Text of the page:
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Netanyahu prepares his Iran cards before Biden takes office

Israel did not take responsibility for the assassination of Iranian nuclear scientist Mohsen Fakharizadeh, yet Western sources estimate it was a Mossad operation.
Israeli Prime Minister Benjamin Netanyahu, mask-clad due to the COVID-19 coronavirus pandemic, attends the opening ceremony for Sha'ar Hagay national site, near Jerusalem on November 29, 2020. (Photo by Alex KOLOMIENSKY / POOL / AFP) (Photo by ALEX KOLOMIENSKY/POOL/AFP via Getty Images)

“One of their eyes and possibly both were directed at Washington and not at Iran,” Maj. Gen. (ret.) Amos Yadlin, the former head of military intelligence and current director of the Institute for National Security Studies, told the Army Radio Station Nov. 29. He was responding to the interviewer’s question about the motives behind the Nov. 26 assassination of Iran’s nuclear program mastermind, Mohsen Fakharizadeh. While the entire Middle East is caught up in the unprecedented tensions between Tehran and Jerusalem and growing concerns in other regional capitals, the more interesting axis is actually the one between Washington and Tel Aviv (where Israel’s security agencies are located).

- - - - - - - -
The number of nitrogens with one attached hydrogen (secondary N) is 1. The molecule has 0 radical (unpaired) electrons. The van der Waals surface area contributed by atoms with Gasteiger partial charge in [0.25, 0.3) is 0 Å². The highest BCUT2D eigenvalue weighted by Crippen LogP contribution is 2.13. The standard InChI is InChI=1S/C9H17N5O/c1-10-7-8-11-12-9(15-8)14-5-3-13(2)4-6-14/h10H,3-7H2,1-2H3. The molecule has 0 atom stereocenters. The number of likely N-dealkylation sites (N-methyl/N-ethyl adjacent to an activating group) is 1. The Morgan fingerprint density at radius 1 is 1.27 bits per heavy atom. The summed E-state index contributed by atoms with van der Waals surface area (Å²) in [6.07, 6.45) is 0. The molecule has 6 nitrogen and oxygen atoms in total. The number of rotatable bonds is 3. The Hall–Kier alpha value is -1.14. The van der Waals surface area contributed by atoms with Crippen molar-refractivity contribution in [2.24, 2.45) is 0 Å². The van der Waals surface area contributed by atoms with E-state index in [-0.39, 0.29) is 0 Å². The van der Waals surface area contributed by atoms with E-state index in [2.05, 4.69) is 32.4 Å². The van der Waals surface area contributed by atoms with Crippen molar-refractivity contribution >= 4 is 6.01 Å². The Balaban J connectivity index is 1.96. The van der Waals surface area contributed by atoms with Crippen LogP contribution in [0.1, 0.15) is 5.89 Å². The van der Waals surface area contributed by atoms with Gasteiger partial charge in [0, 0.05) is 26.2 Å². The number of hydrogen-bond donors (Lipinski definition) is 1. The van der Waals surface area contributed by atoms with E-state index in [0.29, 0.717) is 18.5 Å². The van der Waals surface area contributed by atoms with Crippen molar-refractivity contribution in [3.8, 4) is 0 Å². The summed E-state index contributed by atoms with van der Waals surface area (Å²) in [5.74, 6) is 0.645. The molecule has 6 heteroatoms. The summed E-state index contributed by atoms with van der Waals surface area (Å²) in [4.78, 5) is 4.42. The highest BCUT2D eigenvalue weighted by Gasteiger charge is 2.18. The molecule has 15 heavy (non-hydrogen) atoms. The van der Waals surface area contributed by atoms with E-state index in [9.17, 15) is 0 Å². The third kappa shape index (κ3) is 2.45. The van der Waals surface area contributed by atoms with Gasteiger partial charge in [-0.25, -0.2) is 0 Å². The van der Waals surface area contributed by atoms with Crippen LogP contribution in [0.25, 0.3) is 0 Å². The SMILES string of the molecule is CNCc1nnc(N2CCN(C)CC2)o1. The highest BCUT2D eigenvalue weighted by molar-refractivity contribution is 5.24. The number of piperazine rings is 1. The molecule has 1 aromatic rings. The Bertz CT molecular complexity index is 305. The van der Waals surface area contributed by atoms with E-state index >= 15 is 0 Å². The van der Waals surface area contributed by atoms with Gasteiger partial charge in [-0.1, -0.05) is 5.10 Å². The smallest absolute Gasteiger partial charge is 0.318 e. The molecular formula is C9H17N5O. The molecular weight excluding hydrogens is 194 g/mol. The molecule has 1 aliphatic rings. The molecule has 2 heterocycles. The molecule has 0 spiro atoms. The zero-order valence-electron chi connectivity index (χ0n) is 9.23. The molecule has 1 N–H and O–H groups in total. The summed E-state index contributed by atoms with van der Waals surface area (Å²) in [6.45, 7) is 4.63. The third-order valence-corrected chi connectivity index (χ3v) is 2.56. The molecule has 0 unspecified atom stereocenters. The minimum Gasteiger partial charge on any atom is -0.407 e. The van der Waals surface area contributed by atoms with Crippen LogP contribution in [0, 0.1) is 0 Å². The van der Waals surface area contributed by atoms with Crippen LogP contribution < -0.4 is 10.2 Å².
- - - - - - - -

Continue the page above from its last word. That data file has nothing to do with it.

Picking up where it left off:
The Iranians, Americans and the rest of the world have already estimated that the particularly impressive and daring operation in the heart of Iran was most likely the work of Israel’s Mossad. While Israel did not assume formal responsibility for the attack, Prime Minister Benjamin Netanyahu could not resist a barely veiled admission in a video clip he posted shortly after the news broke.

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